Bread and dough troubleshooting guide and table

Here's a bread and dough (works for pizza dough too) troubleshooting guide, culled from a variety of sources.  I hope to continually update this as I learn more in my quest to make great artisan bread.

Category Amount Effects More information
kneading under-kneading Dough is floppy and loose, tears easily, looks shaggy. Lack of oven-rise, dense texture.  Gluten has not become elastic enough.  Windowpane test fails because the dough doesn't have the strength to stay together.
kneading adequate kneading Dough is elastic but not too tight.  Windowpane test success - you can stretch a small portion of the dough thin enough so that you can almost see through it, like a translucent window.
kneading over-kneading Dough is dense and tough and tears easily.  The gluten is so tight that it has little give.  Windowpane test fails because you have to pull so hard you tear the dough.
hydration ratio (aka water to flour ratio, or baker's percentage) low hydration (<60% or so)not enough water! Dough is crumby, craggy, and really hard to work with.  It doesn't stick together when you work with it.  When baked, small, tightly-formed cells in crumb.  This may be desirable in some cases, such as for bagels.  Add more water to fix this.  My own hydration experiment for bagels
hydration ratio (aka water to flour ratio, or baker's percentage) medium hydration Dough is easy to work with but not too sticky.  Note: Some flours, like rye flour, are just sticky by nature.  
hydration ratio (aka water to flour ratio, or baker's percentage) high hydration (>70% or so)too much water! Dough is floppy and sticky and hard to shape.  Large holes will appear in bread when baked (if they don't collapse).  The bread won't rise as much because it will be weaker.  Some breads are supposed to be high hydration - like ciabatta.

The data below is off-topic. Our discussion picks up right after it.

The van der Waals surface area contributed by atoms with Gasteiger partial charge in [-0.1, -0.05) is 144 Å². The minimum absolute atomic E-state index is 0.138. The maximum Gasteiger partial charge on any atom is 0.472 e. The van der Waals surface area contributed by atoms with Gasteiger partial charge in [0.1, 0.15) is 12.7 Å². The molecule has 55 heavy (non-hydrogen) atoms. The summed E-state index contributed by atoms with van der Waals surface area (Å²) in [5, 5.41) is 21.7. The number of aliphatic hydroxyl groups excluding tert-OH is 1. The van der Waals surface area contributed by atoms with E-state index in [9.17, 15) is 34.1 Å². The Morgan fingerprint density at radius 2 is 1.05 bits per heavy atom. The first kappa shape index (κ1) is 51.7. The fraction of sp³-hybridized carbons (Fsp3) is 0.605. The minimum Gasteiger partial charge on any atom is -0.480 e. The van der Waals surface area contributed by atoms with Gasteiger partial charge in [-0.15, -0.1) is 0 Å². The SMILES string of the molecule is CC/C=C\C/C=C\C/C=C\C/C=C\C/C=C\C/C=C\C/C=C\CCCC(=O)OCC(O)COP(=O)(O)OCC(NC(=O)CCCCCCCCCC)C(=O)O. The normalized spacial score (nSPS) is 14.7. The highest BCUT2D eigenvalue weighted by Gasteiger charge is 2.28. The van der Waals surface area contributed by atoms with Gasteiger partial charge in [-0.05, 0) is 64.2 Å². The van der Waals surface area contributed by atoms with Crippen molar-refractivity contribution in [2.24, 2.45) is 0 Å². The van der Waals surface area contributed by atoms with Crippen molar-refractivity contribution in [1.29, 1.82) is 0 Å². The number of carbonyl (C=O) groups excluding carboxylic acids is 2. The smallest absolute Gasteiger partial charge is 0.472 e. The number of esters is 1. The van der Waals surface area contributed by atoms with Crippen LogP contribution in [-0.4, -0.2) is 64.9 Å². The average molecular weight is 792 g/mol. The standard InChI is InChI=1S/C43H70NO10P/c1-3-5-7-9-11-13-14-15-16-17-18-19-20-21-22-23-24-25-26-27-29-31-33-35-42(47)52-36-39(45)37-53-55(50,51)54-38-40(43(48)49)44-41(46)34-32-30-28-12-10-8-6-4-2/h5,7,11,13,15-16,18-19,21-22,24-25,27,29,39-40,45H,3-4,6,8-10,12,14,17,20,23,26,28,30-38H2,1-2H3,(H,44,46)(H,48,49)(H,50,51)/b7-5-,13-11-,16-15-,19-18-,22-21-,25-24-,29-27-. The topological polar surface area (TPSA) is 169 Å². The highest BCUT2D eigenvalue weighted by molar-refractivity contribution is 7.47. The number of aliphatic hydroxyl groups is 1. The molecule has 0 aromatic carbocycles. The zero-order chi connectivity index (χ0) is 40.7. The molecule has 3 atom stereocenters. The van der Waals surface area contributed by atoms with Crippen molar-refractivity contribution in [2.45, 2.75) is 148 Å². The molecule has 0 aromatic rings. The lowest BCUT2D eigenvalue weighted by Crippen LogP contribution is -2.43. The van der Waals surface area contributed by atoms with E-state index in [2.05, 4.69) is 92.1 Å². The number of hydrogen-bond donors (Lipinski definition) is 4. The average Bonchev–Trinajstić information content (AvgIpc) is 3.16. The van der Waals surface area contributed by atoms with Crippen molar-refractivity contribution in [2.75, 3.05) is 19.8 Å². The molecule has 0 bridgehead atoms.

rise too little Fails poke test - poke the bread with two fingers.  If the bread rebounds to its original shape then the dough is still too firm.  The bread will be dense and "doughy" - it will smell and tastes like dough.  The loaf will have a light or greyish crust - no Malliard reaction (browning of sugars) occurs because the flour hasn't been broken down.  To fix, make sure the yeast you've used is active and/or let the bread rise for longer or increase the rise temperature (optimal temperature is about 100-110F.  Too much heat will kill your yeast!)
rise just right Passes poke test.  If the hole from the poke rebounds part of the way then proofing is just right.  
rise too much Fails poke test - (the hole does not rebound at all.)  Dough collapses on itself.  There's so much air in the loaf that it cannot hold its weight.  
baking temperature low Lower baking temperatures generally make softer and thinner crusts.  
baking temperature medium Somewhere in between.  
baking temperature hot Higher temperatures generally make crustier loaves.  This means darker and thicker crusts.  Note: to really promote a thick, chewy crust, bake in a dutch oven.  This traps steam near the loaf, which delays crust formation and allows it to get thicker.
salt none or not enough The loaf may look good but it'll taste like cardboard.  It's surprising how much salt enhances the flavor of the bread.  If you realize you've forgotten before you bake, you may be able to make a salty paste and spread it onto the dough while you stretch and fold.  
salt just right The general rule of thumb is to use 2% (baker's percent) salt.  That's 20 grams for each 1000 grams of flour.  Encyclopizza, chapter 4
salt too much Too much salt can inhibit yeast fermentation and may be too salty to taste.  
bake time too short Light crust, doughy and gummy interior.  
bake time just right Bread sounds hollow if you knock it on the bottom.  Nicely browned crust.  The internal temperature will be about 190-210F.